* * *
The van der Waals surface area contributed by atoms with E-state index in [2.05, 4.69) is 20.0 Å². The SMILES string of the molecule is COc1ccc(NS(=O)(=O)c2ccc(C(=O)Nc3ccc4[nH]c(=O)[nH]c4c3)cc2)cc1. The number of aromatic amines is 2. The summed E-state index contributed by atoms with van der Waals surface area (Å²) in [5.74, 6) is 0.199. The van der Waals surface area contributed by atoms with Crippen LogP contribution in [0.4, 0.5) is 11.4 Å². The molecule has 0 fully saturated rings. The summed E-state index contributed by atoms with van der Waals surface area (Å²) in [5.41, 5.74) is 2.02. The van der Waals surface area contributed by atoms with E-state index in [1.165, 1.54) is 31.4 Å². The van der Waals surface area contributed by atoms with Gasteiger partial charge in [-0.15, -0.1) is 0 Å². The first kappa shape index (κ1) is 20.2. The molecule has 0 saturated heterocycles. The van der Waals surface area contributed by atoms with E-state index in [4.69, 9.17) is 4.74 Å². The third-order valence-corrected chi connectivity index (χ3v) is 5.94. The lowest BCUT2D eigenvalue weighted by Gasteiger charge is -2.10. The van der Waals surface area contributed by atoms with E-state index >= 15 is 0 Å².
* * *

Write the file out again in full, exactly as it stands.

The van der Waals surface area contributed by atoms with E-state index in [2.05, 4.69) is 20.0 Å². The SMILES string of the molecule is COc1ccc(NS(=O)(=O)c2ccc(C(=O)Nc3ccc4[nH]c(=O)[nH]c4c3)cc2)cc1. The number of aromatic amines is 2. The summed E-state index contributed by atoms with van der Waals surface area (Å²) in [5.74, 6) is 0.199. The van der Waals surface area contributed by atoms with Crippen LogP contribution in [0.4, 0.5) is 11.4 Å². The molecule has 0 fully saturated rings. The summed E-state index contributed by atoms with van der Waals surface area (Å²) in [5.41, 5.74) is 2.02. The van der Waals surface area contributed by atoms with E-state index in [1.165, 1.54) is 31.4 Å². The van der Waals surface area contributed by atoms with Gasteiger partial charge in [-0.15, -0.1) is 0 Å². The first kappa shape index (κ1) is 20.2. The molecule has 0 saturated heterocycles. The van der Waals surface area contributed by atoms with E-state index in [4.69, 9.17) is 4.74 Å². The third-order valence-corrected chi connectivity index (χ3v) is 5.94. The lowest BCUT2D eigenvalue weighted by Gasteiger charge is -2.10. The van der Waals surface area contributed by atoms with E-state index >= 15 is 0 Å².